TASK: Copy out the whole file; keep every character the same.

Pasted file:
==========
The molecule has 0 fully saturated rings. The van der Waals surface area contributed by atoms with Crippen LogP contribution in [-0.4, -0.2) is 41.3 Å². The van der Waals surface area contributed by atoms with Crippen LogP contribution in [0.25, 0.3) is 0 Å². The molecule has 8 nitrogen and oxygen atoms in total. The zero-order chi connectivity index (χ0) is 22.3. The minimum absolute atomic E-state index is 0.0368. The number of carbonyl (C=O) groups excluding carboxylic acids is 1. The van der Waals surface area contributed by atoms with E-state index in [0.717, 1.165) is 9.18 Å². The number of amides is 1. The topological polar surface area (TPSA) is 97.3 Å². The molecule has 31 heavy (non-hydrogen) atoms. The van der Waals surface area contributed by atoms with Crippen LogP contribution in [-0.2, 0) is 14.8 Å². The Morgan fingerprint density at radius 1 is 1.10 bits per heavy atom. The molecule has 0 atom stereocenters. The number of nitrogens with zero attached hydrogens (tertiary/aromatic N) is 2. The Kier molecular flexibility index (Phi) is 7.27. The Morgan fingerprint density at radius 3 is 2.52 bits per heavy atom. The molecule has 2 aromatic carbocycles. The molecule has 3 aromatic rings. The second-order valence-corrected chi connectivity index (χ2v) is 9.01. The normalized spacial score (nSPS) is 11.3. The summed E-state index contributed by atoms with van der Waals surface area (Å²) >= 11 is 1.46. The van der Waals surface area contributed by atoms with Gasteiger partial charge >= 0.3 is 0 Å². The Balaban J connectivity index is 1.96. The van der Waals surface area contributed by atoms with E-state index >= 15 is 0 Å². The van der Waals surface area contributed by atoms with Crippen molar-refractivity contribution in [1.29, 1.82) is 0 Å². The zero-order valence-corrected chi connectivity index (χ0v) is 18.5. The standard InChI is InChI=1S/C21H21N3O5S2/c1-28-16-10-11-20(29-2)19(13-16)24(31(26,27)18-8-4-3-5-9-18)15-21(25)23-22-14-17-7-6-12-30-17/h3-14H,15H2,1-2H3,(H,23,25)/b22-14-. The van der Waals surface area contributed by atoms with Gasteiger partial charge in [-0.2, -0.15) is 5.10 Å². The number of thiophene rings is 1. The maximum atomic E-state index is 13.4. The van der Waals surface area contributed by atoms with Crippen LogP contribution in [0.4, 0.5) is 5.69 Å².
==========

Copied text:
The molecule has 0 fully saturated rings. The van der Waals surface area contributed by atoms with Crippen LogP contribution in [-0.4, -0.2) is 41.3 Å². The van der Waals surface area contributed by atoms with Crippen LogP contribution in [0.25, 0.3) is 0 Å². The molecule has 8 nitrogen and oxygen atoms in total. The zero-order chi connectivity index (χ0) is 22.3. The minimum absolute atomic E-state index is 0.0368. The number of carbonyl (C=O) groups excluding carboxylic acids is 1. The van der Waals surface area contributed by atoms with E-state index in [0.717, 1.165) is 9.18 Å². The number of amides is 1. The topological polar surface area (TPSA) is 97.3 Å². The molecule has 31 heavy (non-hydrogen) atoms. The van der Waals surface area contributed by atoms with Crippen LogP contribution in [-0.2, 0) is 14.8 Å². The Morgan fingerprint density at radius 1 is 1.10 bits per heavy atom. The molecule has 0 atom stereocenters. The number of nitrogens with zero attached hydrogens (tertiary/aromatic N) is 2. The Kier molecular flexibility index (Phi) is 7.27. The Morgan fingerprint density at radius 3 is 2.52 bits per heavy atom. The molecule has 2 aromatic carbocycles. The molecule has 3 aromatic rings. The second-order valence-corrected chi connectivity index (χ2v) is 9.01. The normalized spacial score (nSPS) is 11.3. The summed E-state index contributed by atoms with van der Waals surface area (Å²) >= 11 is 1.46. The van der Waals surface area contributed by atoms with Gasteiger partial charge >= 0.3 is 0 Å². The Balaban J connectivity index is 1.96. The van der Waals surface area contributed by atoms with E-state index >= 15 is 0 Å². The van der Waals surface area contributed by atoms with Crippen molar-refractivity contribution in [1.29, 1.82) is 0 Å². The zero-order valence-corrected chi connectivity index (χ0v) is 18.5. The standard InChI is InChI=1S/C21H21N3O5S2/c1-28-16-10-11-20(29-2)19(13-16)24(31(26,27)18-8-4-3-5-9-18)15-21(25)23-22-14-17-7-6-12-30-17/h3-14H,15H2,1-2H3,(H,23,25)/b22-14-. The van der Waals surface area contributed by atoms with Gasteiger partial charge in [-0.2, -0.15) is 5.10 Å². The number of thiophene rings is 1. The maximum atomic E-state index is 13.4. The van der Waals surface area contributed by atoms with Crippen LogP contribution in [0.4, 0.5) is 5.69 Å².